“Music fans may have to start shelling out more to download some of the most popular songs on Apple’s iTunes digital music service, The Post has learned. The five major record labels have been in negotiations recently with Apple over pricing and other issues associated with the year-old download service, which was launched to great fanfare last April,” Tim Arango reports for The New York Post. “All five of the deals – with Universal, Sony, BMG, EMI and Warner Music – have already been signed, sources say, and the new pricing is already being rolled out for albums.”
“EMI and Sony Music, which this week launched its own download service called Sony Connect, were said to be the most aggressive on pricing. Under the terms of some of the deals, the prices for some of the most popular singles could rise to $1.25, according to sources familiar with the negotiations. Songs have previously been priced at 99 cents across the board,” Arango reports. “However, Apple chief Steve Jobs stuck to his guns on his rule that artists are not allowed to only offer full albums for sale without offering singles. Some companies, especially EMI, had been pushing to allow artists to only sell albums.”
“The prices for albums – most of which have been priced at $9.99 – allow for some releases to be priced higher. For example, “Fly or Die,” the latest album from rock-rap act N.E.R.D., is currently selling for $16.99 on iTunes,” Arango reports. “Spokespersons for the major record companies declined to comment. A spokesperson for iTunes was not available for comment.” Full article here.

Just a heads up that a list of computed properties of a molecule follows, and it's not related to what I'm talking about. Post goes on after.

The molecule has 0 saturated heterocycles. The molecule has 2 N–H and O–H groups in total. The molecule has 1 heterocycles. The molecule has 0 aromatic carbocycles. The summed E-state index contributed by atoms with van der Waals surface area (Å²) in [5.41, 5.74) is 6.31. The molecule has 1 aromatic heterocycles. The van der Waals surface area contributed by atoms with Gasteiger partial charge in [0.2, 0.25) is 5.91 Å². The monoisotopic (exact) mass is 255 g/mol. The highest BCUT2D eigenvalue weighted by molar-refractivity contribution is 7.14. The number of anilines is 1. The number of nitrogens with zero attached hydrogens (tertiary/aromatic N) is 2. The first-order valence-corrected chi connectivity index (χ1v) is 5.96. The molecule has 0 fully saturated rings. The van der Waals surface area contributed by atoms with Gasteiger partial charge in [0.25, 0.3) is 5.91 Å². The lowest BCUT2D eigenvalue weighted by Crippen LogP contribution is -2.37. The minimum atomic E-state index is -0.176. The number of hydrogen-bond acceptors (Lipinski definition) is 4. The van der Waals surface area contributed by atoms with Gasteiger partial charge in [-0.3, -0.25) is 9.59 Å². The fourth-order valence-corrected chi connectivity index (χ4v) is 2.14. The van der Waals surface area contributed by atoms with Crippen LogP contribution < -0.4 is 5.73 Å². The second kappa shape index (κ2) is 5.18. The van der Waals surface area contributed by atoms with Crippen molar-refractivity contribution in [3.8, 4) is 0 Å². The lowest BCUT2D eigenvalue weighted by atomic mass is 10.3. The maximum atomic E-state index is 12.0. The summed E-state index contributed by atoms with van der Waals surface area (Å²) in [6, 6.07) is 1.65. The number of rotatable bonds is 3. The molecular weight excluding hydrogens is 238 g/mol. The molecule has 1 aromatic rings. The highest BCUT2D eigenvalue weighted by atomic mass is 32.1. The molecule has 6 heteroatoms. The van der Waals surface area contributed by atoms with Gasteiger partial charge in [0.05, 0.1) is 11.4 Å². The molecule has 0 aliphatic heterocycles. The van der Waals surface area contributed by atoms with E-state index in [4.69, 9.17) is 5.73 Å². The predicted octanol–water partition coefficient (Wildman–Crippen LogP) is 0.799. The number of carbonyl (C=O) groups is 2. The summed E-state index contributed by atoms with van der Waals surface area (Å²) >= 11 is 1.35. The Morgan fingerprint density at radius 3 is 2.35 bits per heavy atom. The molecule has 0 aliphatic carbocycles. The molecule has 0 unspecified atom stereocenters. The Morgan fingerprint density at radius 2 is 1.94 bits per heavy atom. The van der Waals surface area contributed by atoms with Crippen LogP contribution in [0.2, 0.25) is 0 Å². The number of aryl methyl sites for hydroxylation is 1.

On a contradictory note, on April 28, 2004, barely more than a week ago, Steve Jobs said that Apple would continue to focus on the 99-cent per song model and that the vast majority of albums available on iTMS today are $9.99. Jobs sadi that he foresaw album prices going down, not up, over time. More of Jobs’ April 28th comments here.
MacDailyNews Take: Sony has the ability to hit Apple here. Think the same Sony songs will be $1.25 on Sony Connect? Too bad for Sony the cheaper songs will be in the unwanted 8-TRACK, er, ATRAC3 format. Again, iPod is the key – the more Apple sells, the stronger Apple’s position will be on all fronts of the digital music war.